Our first FET cycle with our snowflakes (a nickname given to donated/adopted embryos) was August of 2015. I still struggled to get my lining thick enough, but it did make it above the minimum and we were ready to move ahead with the transfer. We decided to transfer 2 of the 7 embryos. When we arrived for the transfer we found out that our clinic thawed a straw of two embryos, but only 1 survived. They thawed a straw with a single embryo so that we would have  

 

2 to transfer. Since the blasts weren’t fully expanded, they couldn’t be graded (generally under the new grading system my clinic started using, blasts are given a letter grade for the inner cell mass and a letter grade for the trophectoderm. The inner cell mass is the part that will become the baby and the trophectorderm is the part that will make up the placenta. The best score is A and the lowest is C). We were very happy to have two blasts to transfer and had new hope that our cycle might actually work. Unfortunately, neither embryo implanted, resulting in another failed cycle.

After this most recent failed cycle, I met with my RE to discuss a change in protocol I wanted to try. Some women have a much easier time building a lining using either a natural cycle or a low stim cycle. She agreed that I could try a low stim cycle to see how I respond. I decided before we would transfer any of our 4 remaining embryos, I wanted to do a mock cycle to test the new protocol. We did the mock cycle in late September/early October of 2015. My lining looked perfect so we decided to move ahead with a FET cycle in November using this protocol.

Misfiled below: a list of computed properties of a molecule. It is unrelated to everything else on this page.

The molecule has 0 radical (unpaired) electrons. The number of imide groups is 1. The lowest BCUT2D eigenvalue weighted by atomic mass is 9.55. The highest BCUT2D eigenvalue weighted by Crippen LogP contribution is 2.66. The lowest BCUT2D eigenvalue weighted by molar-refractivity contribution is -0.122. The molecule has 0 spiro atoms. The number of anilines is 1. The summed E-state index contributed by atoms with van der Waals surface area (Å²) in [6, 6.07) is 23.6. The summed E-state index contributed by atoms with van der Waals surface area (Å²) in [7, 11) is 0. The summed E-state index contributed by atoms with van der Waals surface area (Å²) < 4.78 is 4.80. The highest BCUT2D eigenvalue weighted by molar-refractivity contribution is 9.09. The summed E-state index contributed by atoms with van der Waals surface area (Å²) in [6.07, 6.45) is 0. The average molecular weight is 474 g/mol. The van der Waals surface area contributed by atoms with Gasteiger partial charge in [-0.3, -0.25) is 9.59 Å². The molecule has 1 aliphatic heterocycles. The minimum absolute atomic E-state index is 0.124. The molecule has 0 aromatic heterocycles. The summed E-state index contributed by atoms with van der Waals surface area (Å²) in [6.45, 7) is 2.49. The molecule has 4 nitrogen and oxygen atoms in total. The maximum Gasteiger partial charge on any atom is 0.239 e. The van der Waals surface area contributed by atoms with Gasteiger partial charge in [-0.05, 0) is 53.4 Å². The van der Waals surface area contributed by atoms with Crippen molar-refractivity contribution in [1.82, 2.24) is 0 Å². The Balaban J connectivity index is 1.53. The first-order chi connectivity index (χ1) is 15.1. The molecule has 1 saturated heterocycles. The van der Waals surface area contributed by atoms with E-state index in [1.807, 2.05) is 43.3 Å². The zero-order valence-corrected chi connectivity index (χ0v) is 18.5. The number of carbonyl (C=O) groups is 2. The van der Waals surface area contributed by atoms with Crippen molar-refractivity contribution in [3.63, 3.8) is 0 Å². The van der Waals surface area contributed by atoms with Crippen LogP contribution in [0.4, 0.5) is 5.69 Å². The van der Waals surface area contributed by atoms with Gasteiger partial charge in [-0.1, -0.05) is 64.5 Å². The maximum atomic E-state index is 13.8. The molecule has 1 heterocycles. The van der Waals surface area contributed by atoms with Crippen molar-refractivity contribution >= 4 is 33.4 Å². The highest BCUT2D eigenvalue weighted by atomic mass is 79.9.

In November 2015 we started our second FET with our donated embryos. In addition to the new stimulation protocol, I also had a much more aggressive immune protocol since we had also been struggling to keep my immune levels in the normal range during my FET cycles. I ended up on 30mg of prednisone and did 2 IVIG infusions before my transfer. We had to make a decision on what to do about the number of embryos to transfer. We had 4 remaining, but they were frozen 2 to a straw. If we decided to transfer 2 and we lost an embryo in the first straw, we might have to refreeze one of the embryos from the second straw because my clinic will only transfer up to two blastocysts. We ultimately decided to thaw one straw and transfer either one or two blastocysts depending on what survived the thawing process. We would only thaw the second straw if neither embryo from the first straw survived. This turned out to be the perfect plan for us. We did lose one of the embryos in the thaw, but the second embryo was a perfect fully hatched AA blastocyst. With a blastocyst of that quality, the success rate is often high enough that transferring a second embryo doesn’t increase your odds of success. Even my RE said she was happy to see our instructions for thawing once she saw the quality of the blast that survived.